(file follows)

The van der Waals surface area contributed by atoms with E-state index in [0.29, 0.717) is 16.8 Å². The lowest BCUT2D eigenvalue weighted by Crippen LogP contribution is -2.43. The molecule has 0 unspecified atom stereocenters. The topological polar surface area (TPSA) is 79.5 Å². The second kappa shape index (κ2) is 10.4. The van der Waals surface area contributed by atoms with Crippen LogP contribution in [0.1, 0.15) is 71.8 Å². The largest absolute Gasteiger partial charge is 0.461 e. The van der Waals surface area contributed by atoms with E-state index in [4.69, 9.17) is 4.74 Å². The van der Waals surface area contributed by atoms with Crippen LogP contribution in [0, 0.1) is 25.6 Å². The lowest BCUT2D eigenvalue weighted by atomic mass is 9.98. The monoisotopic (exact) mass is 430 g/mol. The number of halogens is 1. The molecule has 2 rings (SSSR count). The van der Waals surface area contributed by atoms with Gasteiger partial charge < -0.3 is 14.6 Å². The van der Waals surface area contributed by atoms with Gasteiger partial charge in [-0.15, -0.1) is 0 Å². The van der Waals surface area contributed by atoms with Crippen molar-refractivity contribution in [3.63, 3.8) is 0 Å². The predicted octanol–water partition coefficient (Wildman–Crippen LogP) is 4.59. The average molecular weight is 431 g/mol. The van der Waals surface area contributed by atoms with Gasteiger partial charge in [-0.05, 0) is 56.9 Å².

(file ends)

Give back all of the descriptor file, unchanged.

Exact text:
The van der Waals surface area contributed by atoms with E-state index in [0.29, 0.717) is 16.8 Å². The lowest BCUT2D eigenvalue weighted by Crippen LogP contribution is -2.43. The molecule has 0 unspecified atom stereocenters. The topological polar surface area (TPSA) is 79.5 Å². The second kappa shape index (κ2) is 10.4. The van der Waals surface area contributed by atoms with Crippen LogP contribution in [0.1, 0.15) is 71.8 Å². The largest absolute Gasteiger partial charge is 0.461 e. The van der Waals surface area contributed by atoms with E-state index in [4.69, 9.17) is 4.74 Å². The van der Waals surface area contributed by atoms with Crippen LogP contribution in [0, 0.1) is 25.6 Å². The lowest BCUT2D eigenvalue weighted by atomic mass is 9.98. The monoisotopic (exact) mass is 430 g/mol. The number of halogens is 1. The molecule has 2 rings (SSSR count). The van der Waals surface area contributed by atoms with Gasteiger partial charge < -0.3 is 14.6 Å². The van der Waals surface area contributed by atoms with Gasteiger partial charge in [-0.15, -0.1) is 0 Å². The van der Waals surface area contributed by atoms with Crippen molar-refractivity contribution in [3.63, 3.8) is 0 Å². The predicted octanol–water partition coefficient (Wildman–Crippen LogP) is 4.59. The average molecular weight is 431 g/mol. The van der Waals surface area contributed by atoms with Gasteiger partial charge in [-0.05, 0) is 56.9 Å².